Think the streaming wars are a boon for Hollywood types? Creatively, maybe so—but it turns out the current system leaves many working writers and actors struggling in ever-pricier Los Angeles, Fast Company reports. With shorter seasons, lower pay, and no residuals, many mid-level creatives with Netflix, Hulu, Amazon, and the like survive by taking side-jobs as teachers or entrepreneurs. "It's a great time if you own your house and you don’t have that many expenses," says Rob Clark, whose credits include Heaven Can Wait and Cheers. "But if you’re in the middle and you’ve got a spouse, kids ... it’s a hard business." That's why seasoned actor Alison Becker decided to take a stand.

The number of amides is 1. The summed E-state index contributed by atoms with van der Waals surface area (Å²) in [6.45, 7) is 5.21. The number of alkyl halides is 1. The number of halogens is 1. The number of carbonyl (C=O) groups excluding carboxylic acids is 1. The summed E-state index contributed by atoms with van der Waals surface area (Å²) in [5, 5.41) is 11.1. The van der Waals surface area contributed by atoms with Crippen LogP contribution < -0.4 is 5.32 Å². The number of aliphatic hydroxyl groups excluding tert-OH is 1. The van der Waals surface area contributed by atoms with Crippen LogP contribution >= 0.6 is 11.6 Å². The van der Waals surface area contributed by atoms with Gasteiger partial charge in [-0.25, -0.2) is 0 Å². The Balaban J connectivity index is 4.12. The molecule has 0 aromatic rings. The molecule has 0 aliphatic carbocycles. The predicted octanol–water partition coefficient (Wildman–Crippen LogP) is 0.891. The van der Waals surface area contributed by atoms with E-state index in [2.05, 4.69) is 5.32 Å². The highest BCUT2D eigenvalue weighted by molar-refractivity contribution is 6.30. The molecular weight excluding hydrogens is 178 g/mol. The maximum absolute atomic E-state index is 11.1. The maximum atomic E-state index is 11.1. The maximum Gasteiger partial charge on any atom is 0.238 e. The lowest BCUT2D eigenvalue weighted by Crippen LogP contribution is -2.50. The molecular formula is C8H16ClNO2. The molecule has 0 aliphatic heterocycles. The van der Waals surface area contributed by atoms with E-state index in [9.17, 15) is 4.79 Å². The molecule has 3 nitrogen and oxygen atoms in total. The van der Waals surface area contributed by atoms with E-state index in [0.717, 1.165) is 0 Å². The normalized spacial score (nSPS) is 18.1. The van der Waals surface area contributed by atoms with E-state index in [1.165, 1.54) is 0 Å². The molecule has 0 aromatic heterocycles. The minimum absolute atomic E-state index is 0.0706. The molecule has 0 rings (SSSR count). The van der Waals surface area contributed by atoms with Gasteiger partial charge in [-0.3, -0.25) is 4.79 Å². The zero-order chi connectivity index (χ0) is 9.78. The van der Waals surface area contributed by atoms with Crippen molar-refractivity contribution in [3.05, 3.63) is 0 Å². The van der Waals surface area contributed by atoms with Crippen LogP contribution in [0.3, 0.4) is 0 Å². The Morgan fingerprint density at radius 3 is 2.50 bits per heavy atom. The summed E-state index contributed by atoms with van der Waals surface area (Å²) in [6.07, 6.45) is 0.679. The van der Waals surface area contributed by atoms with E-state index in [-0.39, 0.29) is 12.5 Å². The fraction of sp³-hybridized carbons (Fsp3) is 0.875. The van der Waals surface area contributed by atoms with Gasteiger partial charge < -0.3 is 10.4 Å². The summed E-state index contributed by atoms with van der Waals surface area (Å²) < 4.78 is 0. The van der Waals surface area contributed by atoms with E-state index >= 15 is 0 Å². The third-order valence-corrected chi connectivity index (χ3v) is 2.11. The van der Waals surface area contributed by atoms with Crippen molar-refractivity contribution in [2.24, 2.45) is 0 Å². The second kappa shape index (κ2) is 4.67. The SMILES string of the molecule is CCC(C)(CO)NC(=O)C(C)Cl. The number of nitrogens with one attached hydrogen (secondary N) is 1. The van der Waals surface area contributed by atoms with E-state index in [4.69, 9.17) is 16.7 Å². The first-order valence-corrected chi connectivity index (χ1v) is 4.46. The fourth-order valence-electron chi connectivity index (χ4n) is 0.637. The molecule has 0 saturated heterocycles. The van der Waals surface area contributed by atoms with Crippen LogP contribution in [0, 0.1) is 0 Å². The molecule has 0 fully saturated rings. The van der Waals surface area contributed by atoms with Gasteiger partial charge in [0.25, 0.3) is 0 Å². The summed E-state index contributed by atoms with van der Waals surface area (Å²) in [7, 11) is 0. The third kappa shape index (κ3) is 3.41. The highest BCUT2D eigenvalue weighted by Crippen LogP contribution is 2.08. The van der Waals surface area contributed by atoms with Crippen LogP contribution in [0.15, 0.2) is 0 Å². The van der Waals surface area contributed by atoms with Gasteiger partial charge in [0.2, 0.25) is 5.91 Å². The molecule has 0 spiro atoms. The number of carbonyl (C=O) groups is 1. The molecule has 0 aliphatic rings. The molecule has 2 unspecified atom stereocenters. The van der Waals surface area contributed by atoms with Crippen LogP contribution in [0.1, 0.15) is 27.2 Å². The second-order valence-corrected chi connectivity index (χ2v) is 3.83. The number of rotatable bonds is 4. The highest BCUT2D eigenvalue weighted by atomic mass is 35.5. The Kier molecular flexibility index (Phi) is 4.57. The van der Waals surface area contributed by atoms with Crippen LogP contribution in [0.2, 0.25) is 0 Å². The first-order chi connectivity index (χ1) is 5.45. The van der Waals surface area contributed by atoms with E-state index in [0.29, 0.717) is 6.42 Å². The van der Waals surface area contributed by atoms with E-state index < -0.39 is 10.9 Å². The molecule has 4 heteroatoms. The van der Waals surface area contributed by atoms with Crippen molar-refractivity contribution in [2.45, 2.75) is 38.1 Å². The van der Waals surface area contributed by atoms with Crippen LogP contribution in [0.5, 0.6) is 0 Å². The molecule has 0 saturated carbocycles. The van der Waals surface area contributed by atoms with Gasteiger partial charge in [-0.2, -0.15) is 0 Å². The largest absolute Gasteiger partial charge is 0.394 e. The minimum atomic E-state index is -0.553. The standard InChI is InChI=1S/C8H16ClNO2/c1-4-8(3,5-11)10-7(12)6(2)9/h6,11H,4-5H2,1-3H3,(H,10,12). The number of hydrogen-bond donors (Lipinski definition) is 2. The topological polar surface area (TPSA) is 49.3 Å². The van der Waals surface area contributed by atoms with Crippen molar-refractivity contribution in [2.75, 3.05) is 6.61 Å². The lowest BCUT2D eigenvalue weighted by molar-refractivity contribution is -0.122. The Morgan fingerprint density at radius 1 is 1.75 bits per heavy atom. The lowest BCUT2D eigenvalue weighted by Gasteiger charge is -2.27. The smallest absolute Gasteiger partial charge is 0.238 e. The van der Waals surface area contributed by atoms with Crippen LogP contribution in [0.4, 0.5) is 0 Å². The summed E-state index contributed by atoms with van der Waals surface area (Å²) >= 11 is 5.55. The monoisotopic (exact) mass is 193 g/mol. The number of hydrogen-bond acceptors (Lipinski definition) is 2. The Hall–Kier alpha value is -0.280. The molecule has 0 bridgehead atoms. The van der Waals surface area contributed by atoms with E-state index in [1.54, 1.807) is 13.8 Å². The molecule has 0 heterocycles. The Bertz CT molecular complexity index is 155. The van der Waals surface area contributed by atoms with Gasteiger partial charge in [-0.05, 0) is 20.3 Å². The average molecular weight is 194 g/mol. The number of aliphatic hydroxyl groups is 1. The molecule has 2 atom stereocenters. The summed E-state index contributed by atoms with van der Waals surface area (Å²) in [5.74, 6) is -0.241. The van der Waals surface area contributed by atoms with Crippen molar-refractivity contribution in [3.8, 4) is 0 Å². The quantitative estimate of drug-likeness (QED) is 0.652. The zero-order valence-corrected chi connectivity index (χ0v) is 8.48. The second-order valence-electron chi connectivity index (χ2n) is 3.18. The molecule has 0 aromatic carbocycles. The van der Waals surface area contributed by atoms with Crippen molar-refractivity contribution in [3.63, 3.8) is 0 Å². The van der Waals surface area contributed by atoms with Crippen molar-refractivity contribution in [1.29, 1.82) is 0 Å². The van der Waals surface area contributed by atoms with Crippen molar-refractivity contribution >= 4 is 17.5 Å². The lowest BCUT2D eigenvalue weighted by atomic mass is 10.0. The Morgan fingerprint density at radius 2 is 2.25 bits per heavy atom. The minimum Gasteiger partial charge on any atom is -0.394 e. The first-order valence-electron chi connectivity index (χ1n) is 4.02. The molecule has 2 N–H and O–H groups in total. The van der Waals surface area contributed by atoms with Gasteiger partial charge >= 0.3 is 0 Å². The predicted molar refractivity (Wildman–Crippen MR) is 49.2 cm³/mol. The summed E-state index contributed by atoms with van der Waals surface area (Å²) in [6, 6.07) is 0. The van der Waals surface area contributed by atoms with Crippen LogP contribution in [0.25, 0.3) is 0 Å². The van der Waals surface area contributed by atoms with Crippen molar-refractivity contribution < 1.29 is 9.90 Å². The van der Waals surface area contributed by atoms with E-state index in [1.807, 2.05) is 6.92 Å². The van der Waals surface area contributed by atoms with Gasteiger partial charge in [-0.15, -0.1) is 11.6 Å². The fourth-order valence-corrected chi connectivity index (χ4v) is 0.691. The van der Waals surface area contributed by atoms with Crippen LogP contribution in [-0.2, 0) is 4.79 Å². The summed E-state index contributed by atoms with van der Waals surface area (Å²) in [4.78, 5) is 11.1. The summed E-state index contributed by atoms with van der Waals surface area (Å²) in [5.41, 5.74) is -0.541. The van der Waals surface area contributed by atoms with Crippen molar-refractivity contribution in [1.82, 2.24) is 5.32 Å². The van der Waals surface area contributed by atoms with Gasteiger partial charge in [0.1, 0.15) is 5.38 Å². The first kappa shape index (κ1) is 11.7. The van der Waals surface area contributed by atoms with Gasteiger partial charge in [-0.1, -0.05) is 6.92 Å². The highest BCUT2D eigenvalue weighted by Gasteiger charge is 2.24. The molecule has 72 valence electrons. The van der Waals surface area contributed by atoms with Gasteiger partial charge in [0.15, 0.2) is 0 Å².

"I am grateful for work, but @Netflix, you really have to start paying your actors better wages. You have the money," she tweeted in August, urging the company to reveal its viewing numbers—presumably to give creatives proper residuals. A former Parks & Recreation actor, Becker has the fifth-biggest role on an upcoming Netflix show yet only netted about $200 a week. Meanwhile, the big streamers are paying millions to secure proven showrunners. "Hollywood has bifurcated completely," says a literary manager. "The rich are getting richer." Some put hope in Apple, which is making shows and promising better pay, per Variety. But many feel the chill: "I have friends who are like, 'That’s always how Hollywood’s been,'" says an actor. "And I'm like, 'No, it's different.'" (Meanwhile, Netflix has picked up a huge new series.)